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Baker's Dozen

A Kind Of Visceral Quality: Jóhann Jóhannsson’s Favourite Records
Karl Smith , October 27th, 2016 10:38

With the imminent release of his score for Arrival, the latest in a now thriving partnership with Denis Villeneuve that will see him take on Blade Runner next year, the Icelandic composer shows traditional reluctance in crafting a list of defining albums and opts instead of 13 works that exemplify a philosophy of minimal gestures with maximum impact

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The Jesus and Mary Chain - Psychocandy
You used the term “frame of reference” earlier, and this is a record that comes up time and time again in these lists as a reference point for so many people – of a time, a place, a sound, and a way of thinking.

Yeah, this is a record that came out when I really started making music on my own in a serious way. I’d always been playing around with my own melodies and my own improvisations since I first started playing music, but Psychocandy came at a time when I started playing around with 4-track recorders and playing guitar using distortion and feedback. It was a very direct influence on my first forays into making music publicly: I was in a band when I was 16 or 17, which was very influenced by the Jesus and Mary Chain, making recordings of layers and layers of guitars – walls of sound – and then I graduated to an 8-track and to Atari computers and continued those experiments.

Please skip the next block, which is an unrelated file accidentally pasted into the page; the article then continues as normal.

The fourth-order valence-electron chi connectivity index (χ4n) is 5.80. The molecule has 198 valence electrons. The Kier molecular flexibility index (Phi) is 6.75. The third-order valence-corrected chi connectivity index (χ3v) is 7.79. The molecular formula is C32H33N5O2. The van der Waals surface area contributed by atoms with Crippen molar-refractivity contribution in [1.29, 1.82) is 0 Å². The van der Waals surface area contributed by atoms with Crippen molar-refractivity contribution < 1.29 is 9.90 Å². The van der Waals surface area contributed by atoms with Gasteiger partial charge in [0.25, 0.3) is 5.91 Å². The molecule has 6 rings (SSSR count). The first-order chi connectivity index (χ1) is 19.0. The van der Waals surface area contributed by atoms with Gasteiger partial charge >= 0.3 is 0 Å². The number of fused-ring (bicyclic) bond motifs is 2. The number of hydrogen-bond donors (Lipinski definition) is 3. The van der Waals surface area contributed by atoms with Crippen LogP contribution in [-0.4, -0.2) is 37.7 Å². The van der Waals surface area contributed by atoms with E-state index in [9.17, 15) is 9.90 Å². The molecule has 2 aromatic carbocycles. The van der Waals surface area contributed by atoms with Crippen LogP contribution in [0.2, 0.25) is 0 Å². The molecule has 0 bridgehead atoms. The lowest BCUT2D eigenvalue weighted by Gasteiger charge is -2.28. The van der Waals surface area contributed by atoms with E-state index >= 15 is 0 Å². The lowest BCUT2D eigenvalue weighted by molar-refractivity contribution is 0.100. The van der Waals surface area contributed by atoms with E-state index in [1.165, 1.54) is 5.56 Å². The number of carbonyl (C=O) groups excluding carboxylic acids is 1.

Moving into the kind of layers that Kevin Shields would be proud of.

Exactly. But the Jesus and Mary Chain are much more important to me than My Bloody Valentine: I love the first EP, but I was never a huge fan of Loveless. For me Psychocandy took care of all that. But I was – and still am – a huge fan of bands like Loop and Spacemen 3 and Spiritualized, and those bands who were mining that very Village Underground-influenced sound. Loop, especially – the way they used distortion and fuzz pedals and layering to create textures; and that’s what Psychocandy did, too – creating these fascinating textures.

In many ways I’m still doing the exact same thing as when I was 16 and trying to emulate Psychocandy, except with faster computers and more resources at my disposal and a wider frame of reference.

In one way or another we’re all still 16 and trying to make Psychocandy in our bedroom.

I think so. And music you have at that age has a very different effect on you to music that you hear later on. You’re very receptive to influences. Maybe it’s because you have more time to sit around and listen to the same record over and over again when you’re 16 years old. Anyway, it’s an absolute masterpiece.


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